Bill Stallion

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Interview Date(s): 
13 May 1998
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[Transcribed from Joyce Robinson’s handwritten notes. DS]

NB There are no indications where each tape starts and finishes.

Bill was born in Brixton [London] in 1925. He attended Bermondsey School and completed a commercial course before joining up in 1945 with the Royal Signals Regiment; later as a paratrooper. He had an early interest/aptitude in drawing, attending evening classes at Camberwell School of Art. On demobilisation [went?] for a place and a grant at Camberwell. After two-year apprenticeship in commercial art studio, he went freelance- with an agent-, concentrating on ‘figure’ art work and attending St Martin’s Art School three nights a week. Began to illustrate children’s part issue {part-works] magazines and books. Later also illustrated for Airfix model soldiers and posters. He was invited by John Rose to take over story board drawing on Nijinsky [?], as John Bonnimede [?] had died, working under John Box (prod/design) and John Huston, director. Then worked in Madrid on High Road to China for Ernie Dixon (prod/des), with Ernie Archer and Bob Laing. Bill describes storyboard work, the first step on any film, sometimes working ahead of the Director, sometimes from just the script. He names Stephen Grimes as the ‘master’ storyboard artist. The process is a useful tool throughout filming – as a ‘point of departure’ in budgeting, planning special effects, travelling mattes and communication with model makers etc. High Road to China folded and Bill moved on to Flash Gordon – Norman Dorme [?] designer, Mike Hodges, Director. Around the end of 1979 worked on Green Ice, with Roy Walker, Director. Next: The Great Muppet Caper with Ernie Archer, Designer. Followed by Dark Crystal Jim Henson director, 1981. Bill worked on Return of the Jedi; Krull, Peter Yates director, Stephen Grimes, Designer, providing set sketches also. Bill names John Box as most favourite to work for. He worked on The Keep (Box) and The Champions. He remarks that much tact is required of story boarders as they are privy to so many aspects of the work and ‘inside affairs’: a neutral stance is best. Bill was occasionally asked to paint actual pictures for productions, e.g. as in courtroom in A Passage to India. Next came The Lost World, (Albert Whitlock ass prod) – much matte work on this; Bad Medicine; then turned down work on Taipan (in China) three times. Imagine followed, then The Princess Bride; Queen and Country (Channel Four television); Without a Clue; The Rainbow (Ken Russell directing), (Ian Whittaker set dresser); A Dry White Season; Memphis Belle (David Puttnam [BEHP Interview No 600] directing, Stewart Craig Production Designer, Mickey Pluge storyboards). He then worked on Dinosaurs (finally called Company Business); Greystoke a possible sequel which folded; Prince of Thieves; Alien 3, Norman Reynolds producing and Martin Asbury; Princess Caribou; Scarlett (for TV); Crusade, which folded after 4 months work; Haunted (Lewis Gilbert [interview No 386] directing; Working Title [?] The Borrowers, Peter Hewitt, director; Jim Morahan, production Designer and most recently The Avengers: Stewart Craig, Production Designer, Denis Rich, Tony Wright and other storyboard artists – some frames on this were computer generated.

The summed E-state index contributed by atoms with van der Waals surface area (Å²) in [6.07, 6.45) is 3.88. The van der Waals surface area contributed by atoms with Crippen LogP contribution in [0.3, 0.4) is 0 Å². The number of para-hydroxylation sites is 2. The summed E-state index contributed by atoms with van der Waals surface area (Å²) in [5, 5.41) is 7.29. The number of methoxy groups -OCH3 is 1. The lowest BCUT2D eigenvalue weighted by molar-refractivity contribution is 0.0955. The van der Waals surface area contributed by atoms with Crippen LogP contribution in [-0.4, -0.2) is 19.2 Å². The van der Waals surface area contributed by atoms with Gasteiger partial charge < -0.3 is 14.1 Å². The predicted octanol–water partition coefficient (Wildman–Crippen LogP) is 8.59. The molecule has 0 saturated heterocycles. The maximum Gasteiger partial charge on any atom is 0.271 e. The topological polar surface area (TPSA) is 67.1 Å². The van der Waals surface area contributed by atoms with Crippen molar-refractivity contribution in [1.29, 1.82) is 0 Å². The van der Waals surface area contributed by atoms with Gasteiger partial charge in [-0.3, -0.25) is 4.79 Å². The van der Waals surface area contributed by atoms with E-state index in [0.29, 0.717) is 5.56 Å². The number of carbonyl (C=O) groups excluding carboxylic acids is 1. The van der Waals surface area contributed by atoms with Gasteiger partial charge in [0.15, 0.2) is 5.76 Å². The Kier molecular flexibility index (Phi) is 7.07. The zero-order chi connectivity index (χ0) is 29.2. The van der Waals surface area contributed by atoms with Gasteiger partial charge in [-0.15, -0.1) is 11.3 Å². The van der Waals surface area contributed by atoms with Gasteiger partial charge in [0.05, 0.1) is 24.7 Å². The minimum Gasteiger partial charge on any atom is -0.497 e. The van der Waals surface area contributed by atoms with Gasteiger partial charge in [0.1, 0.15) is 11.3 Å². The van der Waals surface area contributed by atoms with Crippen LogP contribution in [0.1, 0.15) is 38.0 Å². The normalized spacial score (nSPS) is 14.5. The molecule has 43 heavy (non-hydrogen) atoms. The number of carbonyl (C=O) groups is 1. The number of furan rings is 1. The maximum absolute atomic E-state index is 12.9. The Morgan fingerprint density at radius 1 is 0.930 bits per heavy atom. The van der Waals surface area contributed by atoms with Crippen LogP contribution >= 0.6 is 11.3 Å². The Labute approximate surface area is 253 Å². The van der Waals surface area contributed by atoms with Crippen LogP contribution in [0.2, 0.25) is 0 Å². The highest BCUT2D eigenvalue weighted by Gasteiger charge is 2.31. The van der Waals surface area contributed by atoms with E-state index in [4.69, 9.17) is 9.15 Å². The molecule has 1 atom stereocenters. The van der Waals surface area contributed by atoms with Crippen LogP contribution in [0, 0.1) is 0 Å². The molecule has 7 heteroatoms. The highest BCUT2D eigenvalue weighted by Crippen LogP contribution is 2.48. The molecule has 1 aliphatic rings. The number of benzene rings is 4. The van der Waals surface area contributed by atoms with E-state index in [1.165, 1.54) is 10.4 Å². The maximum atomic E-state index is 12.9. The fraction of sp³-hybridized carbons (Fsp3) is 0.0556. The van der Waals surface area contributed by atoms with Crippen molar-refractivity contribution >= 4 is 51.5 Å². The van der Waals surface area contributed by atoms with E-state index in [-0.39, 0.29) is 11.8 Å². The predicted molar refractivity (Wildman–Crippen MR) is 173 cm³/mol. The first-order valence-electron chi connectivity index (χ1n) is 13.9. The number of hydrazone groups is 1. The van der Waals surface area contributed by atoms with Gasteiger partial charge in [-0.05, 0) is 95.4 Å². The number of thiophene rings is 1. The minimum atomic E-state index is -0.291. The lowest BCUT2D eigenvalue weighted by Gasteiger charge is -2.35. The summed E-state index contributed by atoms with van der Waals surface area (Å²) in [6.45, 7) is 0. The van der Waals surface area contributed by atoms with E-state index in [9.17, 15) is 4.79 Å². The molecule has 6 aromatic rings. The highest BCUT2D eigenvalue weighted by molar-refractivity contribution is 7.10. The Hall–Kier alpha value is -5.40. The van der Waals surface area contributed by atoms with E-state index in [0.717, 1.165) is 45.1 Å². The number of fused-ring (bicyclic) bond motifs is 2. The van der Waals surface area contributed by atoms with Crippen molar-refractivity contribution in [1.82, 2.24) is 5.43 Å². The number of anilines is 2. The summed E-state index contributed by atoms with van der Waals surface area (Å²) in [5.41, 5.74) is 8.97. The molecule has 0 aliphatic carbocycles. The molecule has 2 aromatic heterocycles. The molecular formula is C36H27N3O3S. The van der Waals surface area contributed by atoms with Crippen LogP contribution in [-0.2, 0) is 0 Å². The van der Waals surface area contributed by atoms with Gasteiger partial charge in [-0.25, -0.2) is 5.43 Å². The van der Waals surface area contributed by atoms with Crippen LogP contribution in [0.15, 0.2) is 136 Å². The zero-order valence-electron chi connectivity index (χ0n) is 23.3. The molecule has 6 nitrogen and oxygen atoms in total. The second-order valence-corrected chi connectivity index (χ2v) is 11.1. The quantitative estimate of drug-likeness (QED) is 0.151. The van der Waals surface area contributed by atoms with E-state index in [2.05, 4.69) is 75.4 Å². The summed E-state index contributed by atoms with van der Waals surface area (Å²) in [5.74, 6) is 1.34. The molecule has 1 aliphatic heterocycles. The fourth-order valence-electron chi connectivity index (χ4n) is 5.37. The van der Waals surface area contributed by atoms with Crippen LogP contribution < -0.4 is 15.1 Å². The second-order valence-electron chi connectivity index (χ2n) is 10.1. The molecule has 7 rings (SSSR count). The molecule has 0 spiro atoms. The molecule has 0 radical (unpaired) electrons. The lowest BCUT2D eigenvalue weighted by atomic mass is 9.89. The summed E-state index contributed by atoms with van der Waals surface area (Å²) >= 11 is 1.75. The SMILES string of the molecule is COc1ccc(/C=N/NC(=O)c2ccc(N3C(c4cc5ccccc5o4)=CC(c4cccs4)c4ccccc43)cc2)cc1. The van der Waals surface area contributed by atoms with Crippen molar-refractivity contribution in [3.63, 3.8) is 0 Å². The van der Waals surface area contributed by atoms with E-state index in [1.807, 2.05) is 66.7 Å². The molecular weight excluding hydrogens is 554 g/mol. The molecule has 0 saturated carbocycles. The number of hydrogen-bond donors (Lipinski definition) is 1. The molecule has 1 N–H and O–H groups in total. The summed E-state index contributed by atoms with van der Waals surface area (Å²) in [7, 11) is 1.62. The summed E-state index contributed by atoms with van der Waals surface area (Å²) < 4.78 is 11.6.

Bill ends on thoughts on unions, and on retirement.



Bill Stallion is  retired storyboard artist  who  is best  known for his work on Flash Gordon (1980) The Great Muppet Caper ( 1981) ,  Dark Crystal (1981). Krull (1983), A Passage to India ( 1985 ) , The Lost World, Memphis Belle (1990), Robin Hood  Prince of Thieves (1991), Alien 3 (1992)   , Haunted (1995),The Borrowers (1997)